Disability rights group to discuss public transit legal action

John Dixon of Trotwood, who has cerebral palsy, was at a Tuesday press conference concerning a lawsuit filed against the Dayton Mall and some anchor tenants in an effort to get bus stops closer to the mall entrance.

“The policy makes the bus stops be farther away than they actually need to be,” Dixon said. “We need to have equal access to be pulled up right to the front of the mall, as close as possible.”

Dixon said the bus stop for the mall is at the corner of a parking lot. He said it’s dangerous for people with disabilities to have to maneuver through the parking lot.

“Upon traveling you might even wear yourself out so you can’t even enjoy the full mall experience by the time you get to the mall,” Dixon said. “It’s very strenuous; it’s difficult,” he said. adding he walks with crutches.

“We want to enjoy every part of the community that we can enjoy especially around the holiday season, people want to shop, they want to do things,” Dixon said. “Hopefully we’re opening up the door for everybody to enjoy the mall.”

Advocates for Basic Legal Equality, Inc. and Disability Rights Ohio Tuesday filed a federal lawsuit against the Dayton Mall and several anchor stores, Macy’s, Sears and Elder Beerman, seeking a policy change to enable people with disabilities who ride public transportation to “have effective and equal access to the Dayton Mall,” according to a release.

The complaint alleges the present policy at the mall requires RTA to keep the bus stop more than 600 feet from the mall entrance. This effort started in April 2015.

“We’re here to fulfill our mission which is to make sure the community as a whole is accessible to people with disabilities,” said Greg Kramer, of Kettering, who uses a wheelchair.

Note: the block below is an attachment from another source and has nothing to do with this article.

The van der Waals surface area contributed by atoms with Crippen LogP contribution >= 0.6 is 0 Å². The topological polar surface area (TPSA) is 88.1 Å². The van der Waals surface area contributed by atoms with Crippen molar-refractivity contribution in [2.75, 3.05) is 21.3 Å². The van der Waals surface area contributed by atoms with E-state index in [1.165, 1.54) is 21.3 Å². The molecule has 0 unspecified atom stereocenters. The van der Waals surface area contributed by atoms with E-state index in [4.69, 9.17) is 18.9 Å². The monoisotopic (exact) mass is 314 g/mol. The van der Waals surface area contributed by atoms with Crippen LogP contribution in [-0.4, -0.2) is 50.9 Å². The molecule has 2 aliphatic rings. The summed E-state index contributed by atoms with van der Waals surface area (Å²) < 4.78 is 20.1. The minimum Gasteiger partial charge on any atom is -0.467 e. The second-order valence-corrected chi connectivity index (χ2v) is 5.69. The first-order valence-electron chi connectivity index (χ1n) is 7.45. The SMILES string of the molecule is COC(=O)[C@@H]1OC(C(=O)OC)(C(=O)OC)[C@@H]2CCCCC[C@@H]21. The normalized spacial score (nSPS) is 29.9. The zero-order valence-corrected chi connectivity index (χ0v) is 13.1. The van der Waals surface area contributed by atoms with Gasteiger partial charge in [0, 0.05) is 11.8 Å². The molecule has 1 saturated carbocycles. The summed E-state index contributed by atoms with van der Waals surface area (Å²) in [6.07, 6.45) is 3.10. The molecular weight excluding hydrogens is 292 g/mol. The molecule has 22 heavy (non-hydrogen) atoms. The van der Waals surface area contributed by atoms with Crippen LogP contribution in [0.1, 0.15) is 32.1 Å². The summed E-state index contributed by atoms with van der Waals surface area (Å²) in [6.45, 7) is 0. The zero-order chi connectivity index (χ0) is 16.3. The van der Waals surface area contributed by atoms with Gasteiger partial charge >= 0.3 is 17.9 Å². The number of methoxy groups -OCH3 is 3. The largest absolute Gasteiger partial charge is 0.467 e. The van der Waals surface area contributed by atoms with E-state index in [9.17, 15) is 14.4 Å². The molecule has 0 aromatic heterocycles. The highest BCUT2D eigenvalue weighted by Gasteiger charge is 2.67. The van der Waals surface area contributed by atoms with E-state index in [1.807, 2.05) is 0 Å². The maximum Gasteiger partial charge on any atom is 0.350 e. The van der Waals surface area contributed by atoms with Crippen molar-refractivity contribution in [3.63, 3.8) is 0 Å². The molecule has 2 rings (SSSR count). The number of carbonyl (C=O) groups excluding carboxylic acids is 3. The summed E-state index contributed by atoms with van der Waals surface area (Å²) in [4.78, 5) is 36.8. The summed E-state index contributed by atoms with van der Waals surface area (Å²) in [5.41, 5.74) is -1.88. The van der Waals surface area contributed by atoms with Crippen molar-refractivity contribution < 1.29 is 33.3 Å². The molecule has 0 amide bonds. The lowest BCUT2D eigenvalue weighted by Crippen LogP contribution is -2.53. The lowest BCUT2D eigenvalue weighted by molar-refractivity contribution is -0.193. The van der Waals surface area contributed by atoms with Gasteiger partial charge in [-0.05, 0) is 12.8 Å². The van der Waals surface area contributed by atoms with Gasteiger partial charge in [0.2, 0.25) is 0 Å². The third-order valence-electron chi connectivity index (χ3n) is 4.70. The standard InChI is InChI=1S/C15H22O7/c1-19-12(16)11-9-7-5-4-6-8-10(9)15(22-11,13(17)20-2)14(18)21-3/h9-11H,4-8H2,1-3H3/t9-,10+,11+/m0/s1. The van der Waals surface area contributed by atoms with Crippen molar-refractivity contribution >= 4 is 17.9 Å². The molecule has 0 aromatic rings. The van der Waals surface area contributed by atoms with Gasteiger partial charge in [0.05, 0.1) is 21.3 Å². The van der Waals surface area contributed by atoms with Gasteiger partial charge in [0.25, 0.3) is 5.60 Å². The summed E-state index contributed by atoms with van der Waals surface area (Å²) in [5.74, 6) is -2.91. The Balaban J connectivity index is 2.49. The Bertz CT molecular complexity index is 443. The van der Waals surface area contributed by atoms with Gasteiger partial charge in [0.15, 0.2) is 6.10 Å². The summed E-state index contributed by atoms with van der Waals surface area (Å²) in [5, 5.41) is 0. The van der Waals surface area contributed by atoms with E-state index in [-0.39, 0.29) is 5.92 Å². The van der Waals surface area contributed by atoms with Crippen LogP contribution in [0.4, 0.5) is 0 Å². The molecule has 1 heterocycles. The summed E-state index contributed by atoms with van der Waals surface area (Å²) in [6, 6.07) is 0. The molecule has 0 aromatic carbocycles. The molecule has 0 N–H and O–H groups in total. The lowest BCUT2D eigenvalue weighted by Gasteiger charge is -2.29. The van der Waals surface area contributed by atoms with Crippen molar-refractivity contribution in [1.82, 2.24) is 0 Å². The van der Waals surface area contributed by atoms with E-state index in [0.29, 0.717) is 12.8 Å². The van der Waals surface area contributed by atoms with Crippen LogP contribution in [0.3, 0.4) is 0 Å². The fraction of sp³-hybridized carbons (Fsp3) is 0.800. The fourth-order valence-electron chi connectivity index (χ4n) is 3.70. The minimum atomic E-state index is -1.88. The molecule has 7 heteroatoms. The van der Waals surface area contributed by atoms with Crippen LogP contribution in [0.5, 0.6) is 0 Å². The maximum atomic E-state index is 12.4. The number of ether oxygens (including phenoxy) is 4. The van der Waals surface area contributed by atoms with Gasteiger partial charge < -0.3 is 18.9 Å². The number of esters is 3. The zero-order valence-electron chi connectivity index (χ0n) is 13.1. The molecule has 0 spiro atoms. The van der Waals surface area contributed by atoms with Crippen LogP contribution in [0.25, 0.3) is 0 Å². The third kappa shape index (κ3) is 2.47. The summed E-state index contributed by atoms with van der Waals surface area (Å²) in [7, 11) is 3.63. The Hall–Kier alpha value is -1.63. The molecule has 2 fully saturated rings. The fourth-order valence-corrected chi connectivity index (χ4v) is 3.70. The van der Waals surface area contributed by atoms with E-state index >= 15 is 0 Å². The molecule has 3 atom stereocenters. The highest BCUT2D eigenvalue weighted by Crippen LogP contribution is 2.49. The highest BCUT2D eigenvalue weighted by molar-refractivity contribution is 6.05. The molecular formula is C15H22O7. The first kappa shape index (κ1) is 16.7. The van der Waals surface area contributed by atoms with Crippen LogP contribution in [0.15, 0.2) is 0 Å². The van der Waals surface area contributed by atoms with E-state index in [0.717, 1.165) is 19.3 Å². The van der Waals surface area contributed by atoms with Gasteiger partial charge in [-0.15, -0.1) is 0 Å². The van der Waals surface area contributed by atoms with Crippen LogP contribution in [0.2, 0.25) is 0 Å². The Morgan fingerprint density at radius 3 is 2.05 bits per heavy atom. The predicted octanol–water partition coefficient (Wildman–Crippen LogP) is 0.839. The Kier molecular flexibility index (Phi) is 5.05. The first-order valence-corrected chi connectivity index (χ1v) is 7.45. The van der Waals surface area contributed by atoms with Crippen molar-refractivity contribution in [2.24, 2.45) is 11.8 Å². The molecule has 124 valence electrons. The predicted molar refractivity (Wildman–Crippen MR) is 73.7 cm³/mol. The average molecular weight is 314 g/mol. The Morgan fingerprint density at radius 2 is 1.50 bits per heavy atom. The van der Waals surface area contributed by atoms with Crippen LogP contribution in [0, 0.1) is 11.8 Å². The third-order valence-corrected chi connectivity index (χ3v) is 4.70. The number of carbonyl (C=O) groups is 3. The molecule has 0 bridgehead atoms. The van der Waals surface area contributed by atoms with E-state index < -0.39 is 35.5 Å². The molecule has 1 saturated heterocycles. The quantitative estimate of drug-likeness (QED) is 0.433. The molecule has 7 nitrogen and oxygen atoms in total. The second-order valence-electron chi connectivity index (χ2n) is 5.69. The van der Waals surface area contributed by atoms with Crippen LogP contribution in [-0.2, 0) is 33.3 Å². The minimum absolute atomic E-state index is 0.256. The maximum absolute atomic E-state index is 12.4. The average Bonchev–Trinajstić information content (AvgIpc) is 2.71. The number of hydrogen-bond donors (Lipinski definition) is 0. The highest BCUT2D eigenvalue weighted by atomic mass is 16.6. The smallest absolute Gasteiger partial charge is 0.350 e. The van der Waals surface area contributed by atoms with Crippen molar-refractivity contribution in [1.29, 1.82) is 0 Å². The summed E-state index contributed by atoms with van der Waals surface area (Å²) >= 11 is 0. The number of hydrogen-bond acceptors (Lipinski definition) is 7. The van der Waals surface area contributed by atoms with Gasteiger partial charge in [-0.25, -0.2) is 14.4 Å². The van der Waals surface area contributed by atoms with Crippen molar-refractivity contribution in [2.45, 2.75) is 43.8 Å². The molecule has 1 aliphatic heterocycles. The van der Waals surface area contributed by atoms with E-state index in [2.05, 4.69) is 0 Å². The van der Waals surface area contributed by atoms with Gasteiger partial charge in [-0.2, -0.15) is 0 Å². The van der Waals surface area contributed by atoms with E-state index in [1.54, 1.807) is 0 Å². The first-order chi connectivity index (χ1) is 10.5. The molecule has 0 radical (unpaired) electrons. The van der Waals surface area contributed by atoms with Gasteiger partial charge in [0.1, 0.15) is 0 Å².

Legal counsel for Advocates for Basic Legal Equality, Inc. and Disability Rights Ohio will hold a press conference on Tuesday about legal action related to people with disabilities using public transit to access to Dayton Mall.

The location of the bus stop at the mall has been a source of contention between advocacy groups who say the stop is too far away and the mall owner who will not allow the stop to be moved to the entrance.

“The mall requires the (Greater Dayton) RTA to have its bus stop at the furthest reaches of the back parking lot which then requires a person with a disability, who has ridden the bus to the mall, to hike 600 feet through the mall parking lot which is pretty dangerous,” said Ellis Jacobs, an attorney with ABLE. “In addition, the mall doesn’t allow all of the routes that go out there to actually stop at that bus stop, so it means a lot people have to make unnecessary transfers which is an additional burden on people with disabilities.”

Legal counsel for ABLE and DRO will make the announcement in front of the U.S. District Court, Southern District of Ohio, located at 200 West Second Street in Dayton.

Last year, Leaders for Equality and Action in Dayton held protests at Dayton Mall in an effort to get the mall owner to allow RTA buses to stop at mall entrances.

This news outlet previously reported the mall’s policy is to allow only RTA vans that are part of Project Mobility, a door-to-door service for the disabled, to have direct access to mall entrances. Those buses each hold up to only 11 people.

In a previous interview with this newspaper, Frank Ecklar, RTA’s director of planning, said that the mall allowed buses at the entrances until 2003. Mall operators then declined to allow the buses so close because they said there were too many of them and that they blocked fire lanes, Ecklar said.

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